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(COLUMBUS) —The Nature Conservancy and the Ohio Department of Natural Resources Division of Forestry are partnering to acquire and conserve 404 acres of important forest land in southern Ohio. The project is a significant step in an ongoing effort led by TNC, the global conservation nonprofit, to conserve a band of unprotected forest between TNC’s 20,000-acre Richard and Lucile Durrell Edge of Appalachia Preserve and the DOF’s 64,700-acre Shawnee State Forest.
The project will lead to 2,585 acres being acquired as part of the Forest Legacy Program. Protecting land here is a key tenet of TNC’s vision to safeguard one of Ohio’s most intact large-scale forest areas. A corridor of conserved lands will allow plants and wildlife to move and adapt over time, maintain working forests that contribute to the local economy, provide recreation opportunities, and help fortify one of the most biologically diverse forests in the Midwest.
Some of the land will become part of Shawnee State Forest, while other parcels will be retained by TNC with DOF providing additional protection by holding a conservation easement. The land to be purchased by the state lies at the western border of Shawnee State Forest, an area known as ‘the Little Smokies of Ohio,’ in reference to the Great Smoky Mountains and the sometimes fog-capped ridges created by the moisture-laden air and dense forest. The Buckeye Trail runs through this land.
The joint protection effort is funded by $4.5 million in federal grants through the Forest Legacy Program, which is a partnership program between the USDA Forest Service and the Ohio Division of Forestry. The program aims to prevent conversion of important forestland to non-forest uses, maintaining the multiple benefits those forests provide.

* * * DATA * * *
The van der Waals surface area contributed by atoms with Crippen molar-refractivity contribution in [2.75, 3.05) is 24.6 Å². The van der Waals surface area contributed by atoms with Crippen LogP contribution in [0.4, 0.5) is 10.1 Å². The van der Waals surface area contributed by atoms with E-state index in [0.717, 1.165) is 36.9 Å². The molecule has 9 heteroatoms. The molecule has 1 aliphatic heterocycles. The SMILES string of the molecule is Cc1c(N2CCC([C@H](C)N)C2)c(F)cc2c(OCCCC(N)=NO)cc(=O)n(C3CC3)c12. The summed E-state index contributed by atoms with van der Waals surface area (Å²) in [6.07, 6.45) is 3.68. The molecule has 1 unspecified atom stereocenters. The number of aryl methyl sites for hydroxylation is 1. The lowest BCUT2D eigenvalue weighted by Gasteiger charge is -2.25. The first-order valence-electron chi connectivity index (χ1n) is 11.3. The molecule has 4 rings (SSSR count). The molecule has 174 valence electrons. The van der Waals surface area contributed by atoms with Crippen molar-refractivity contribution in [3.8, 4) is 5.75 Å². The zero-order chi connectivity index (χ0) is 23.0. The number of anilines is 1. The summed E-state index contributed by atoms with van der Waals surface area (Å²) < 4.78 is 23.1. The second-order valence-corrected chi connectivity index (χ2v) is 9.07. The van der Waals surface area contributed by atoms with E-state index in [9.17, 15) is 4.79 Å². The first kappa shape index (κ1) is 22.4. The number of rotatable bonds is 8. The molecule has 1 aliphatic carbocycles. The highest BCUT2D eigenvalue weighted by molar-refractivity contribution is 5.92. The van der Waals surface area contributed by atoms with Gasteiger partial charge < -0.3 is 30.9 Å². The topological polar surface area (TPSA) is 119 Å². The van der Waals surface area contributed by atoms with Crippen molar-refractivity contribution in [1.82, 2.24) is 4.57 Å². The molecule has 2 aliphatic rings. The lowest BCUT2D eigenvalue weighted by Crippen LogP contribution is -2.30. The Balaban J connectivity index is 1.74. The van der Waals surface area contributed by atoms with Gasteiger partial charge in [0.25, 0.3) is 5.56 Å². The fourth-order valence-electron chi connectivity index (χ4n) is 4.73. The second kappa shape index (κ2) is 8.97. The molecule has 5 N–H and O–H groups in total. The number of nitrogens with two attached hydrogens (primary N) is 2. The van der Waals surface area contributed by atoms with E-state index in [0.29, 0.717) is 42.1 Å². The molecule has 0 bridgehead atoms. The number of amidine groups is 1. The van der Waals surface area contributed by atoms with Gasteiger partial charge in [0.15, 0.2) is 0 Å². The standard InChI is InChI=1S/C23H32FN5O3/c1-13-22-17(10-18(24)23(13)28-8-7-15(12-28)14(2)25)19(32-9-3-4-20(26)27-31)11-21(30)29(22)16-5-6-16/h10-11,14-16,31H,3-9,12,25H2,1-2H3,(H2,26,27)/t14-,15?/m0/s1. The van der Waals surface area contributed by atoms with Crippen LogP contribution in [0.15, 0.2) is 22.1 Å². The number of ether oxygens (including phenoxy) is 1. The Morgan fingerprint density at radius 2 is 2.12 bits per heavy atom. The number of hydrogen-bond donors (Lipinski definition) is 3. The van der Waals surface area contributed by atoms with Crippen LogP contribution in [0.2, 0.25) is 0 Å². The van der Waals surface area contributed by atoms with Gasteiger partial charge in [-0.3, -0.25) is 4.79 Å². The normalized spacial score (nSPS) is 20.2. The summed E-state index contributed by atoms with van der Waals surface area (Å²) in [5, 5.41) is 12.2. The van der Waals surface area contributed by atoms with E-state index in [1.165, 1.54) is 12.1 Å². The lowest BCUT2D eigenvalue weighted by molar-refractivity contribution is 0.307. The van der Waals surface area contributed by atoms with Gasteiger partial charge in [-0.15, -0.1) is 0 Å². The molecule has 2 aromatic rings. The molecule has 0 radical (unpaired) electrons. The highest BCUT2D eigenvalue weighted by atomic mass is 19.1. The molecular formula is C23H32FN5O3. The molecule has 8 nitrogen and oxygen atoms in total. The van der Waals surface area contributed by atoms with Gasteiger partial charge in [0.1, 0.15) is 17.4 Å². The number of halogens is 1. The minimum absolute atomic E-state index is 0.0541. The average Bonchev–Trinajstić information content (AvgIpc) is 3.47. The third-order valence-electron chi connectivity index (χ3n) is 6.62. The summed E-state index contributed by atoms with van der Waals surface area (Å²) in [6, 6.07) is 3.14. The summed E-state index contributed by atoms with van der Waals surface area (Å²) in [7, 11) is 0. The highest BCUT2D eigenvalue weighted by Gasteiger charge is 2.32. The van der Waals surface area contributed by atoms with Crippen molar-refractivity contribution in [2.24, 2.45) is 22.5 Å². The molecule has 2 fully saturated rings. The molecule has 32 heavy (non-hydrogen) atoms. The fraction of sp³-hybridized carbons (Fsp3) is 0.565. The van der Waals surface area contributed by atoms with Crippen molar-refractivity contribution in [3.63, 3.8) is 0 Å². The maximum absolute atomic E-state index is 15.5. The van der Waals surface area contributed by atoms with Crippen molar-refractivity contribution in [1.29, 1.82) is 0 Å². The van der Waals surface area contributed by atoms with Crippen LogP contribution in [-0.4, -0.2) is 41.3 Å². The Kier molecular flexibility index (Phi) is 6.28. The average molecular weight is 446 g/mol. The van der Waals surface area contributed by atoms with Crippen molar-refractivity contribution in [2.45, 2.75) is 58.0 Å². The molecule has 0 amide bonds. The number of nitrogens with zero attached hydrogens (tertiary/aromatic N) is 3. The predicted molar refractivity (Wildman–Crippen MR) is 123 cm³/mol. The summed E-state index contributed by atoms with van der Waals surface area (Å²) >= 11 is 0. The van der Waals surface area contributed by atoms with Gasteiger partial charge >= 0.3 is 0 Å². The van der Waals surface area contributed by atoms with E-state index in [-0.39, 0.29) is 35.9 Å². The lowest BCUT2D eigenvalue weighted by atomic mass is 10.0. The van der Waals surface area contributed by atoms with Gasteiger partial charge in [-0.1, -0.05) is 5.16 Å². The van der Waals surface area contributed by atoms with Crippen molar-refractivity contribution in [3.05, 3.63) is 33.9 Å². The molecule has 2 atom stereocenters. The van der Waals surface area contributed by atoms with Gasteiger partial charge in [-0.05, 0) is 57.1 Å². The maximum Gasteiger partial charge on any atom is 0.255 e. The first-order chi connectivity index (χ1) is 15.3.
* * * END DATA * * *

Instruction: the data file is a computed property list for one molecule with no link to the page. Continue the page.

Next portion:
“This project is a perfect fit for the Forest Legacy Program, as it protects highly strategic working forests in the Shawnee region that is so important to Ohio for its many benefits,” said Cotton Randall, Forest Legacy Program coordinator for the Ohio Division of Forestry (DOF).
“Where permanent protection represents the first, most visible step, it’s not the only action needed to conserve Ohio’s forests long-term,” says Terry Seidel, director of land protection for TNC Ohio. “Connection to other, adjacent forestland is paramount if we want to maintain and enhance the many benefits our forest systems provide such as recreation, water quality, sustainable timber and climate change mitigation. We prioritize acquiring land in places that build on existing protected areas and encourage other private forestland owners to manage their lands in ways that support the long-term health and sustainability of the forest.”
Investments in conservation through initiatives like the Forest Legacy Program are powerful drivers of economic growth that multiply local, state, and national economies. According to a recent study conducted by researchers at the Ohio State University, in an average year there are 171 million outdoor recreation trips in Ohio. These trips infuse $5.9 billion in spending into the state’s economy every year. All told, approximately 132,000 Ohioans are employed in the outdoor recreation sector, which contributes $8.1 billion to our economy. Ohio’s forests also contribute through the forest products industry, which contributes $27.2 billion annually in economic impact. Programs like the Forest Legacy Program help ensure Ohio’s forests can sustainably support both people and nature.